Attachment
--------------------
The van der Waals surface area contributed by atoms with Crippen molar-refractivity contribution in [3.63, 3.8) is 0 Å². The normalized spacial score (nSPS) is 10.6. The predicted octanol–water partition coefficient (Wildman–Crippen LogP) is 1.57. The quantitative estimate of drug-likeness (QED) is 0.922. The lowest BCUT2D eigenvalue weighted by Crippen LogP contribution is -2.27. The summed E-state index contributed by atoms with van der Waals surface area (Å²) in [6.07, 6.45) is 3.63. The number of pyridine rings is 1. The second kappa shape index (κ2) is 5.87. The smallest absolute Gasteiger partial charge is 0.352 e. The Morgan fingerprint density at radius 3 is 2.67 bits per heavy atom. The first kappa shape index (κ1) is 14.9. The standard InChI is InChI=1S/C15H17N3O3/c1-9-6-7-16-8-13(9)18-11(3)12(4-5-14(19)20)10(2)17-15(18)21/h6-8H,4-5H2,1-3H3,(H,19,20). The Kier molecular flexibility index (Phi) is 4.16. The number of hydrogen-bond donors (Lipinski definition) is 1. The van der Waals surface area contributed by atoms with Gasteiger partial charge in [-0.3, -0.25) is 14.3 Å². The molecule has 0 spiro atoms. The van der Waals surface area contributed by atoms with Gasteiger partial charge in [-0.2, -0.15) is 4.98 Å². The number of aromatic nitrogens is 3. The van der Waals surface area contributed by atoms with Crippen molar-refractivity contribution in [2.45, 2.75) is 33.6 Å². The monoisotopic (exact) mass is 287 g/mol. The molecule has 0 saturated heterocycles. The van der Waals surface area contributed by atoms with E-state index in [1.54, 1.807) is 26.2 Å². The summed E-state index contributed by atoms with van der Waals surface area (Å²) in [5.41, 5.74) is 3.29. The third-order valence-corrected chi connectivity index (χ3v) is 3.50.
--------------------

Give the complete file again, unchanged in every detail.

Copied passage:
The van der Waals surface area contributed by atoms with Crippen molar-refractivity contribution in [3.63, 3.8) is 0 Å². The normalized spacial score (nSPS) is 10.6. The predicted octanol–water partition coefficient (Wildman–Crippen LogP) is 1.57. The quantitative estimate of drug-likeness (QED) is 0.922. The lowest BCUT2D eigenvalue weighted by Crippen LogP contribution is -2.27. The summed E-state index contributed by atoms with van der Waals surface area (Å²) in [6.07, 6.45) is 3.63. The number of pyridine rings is 1. The second kappa shape index (κ2) is 5.87. The smallest absolute Gasteiger partial charge is 0.352 e. The Morgan fingerprint density at radius 3 is 2.67 bits per heavy atom. The first kappa shape index (κ1) is 14.9. The standard InChI is InChI=1S/C15H17N3O3/c1-9-6-7-16-8-13(9)18-11(3)12(4-5-14(19)20)10(2)17-15(18)21/h6-8H,4-5H2,1-3H3,(H,19,20). The Kier molecular flexibility index (Phi) is 4.16. The number of hydrogen-bond donors (Lipinski definition) is 1. The van der Waals surface area contributed by atoms with Gasteiger partial charge in [-0.3, -0.25) is 14.3 Å². The molecule has 0 spiro atoms. The van der Waals surface area contributed by atoms with Gasteiger partial charge in [-0.2, -0.15) is 4.98 Å². The number of aromatic nitrogens is 3. The van der Waals surface area contributed by atoms with Crippen molar-refractivity contribution in [2.45, 2.75) is 33.6 Å². The monoisotopic (exact) mass is 287 g/mol. The molecule has 0 saturated heterocycles. The van der Waals surface area contributed by atoms with E-state index in [1.54, 1.807) is 26.2 Å². The summed E-state index contributed by atoms with van der Waals surface area (Å²) in [5.41, 5.74) is 3.29. The third-order valence-corrected chi connectivity index (χ3v) is 3.50.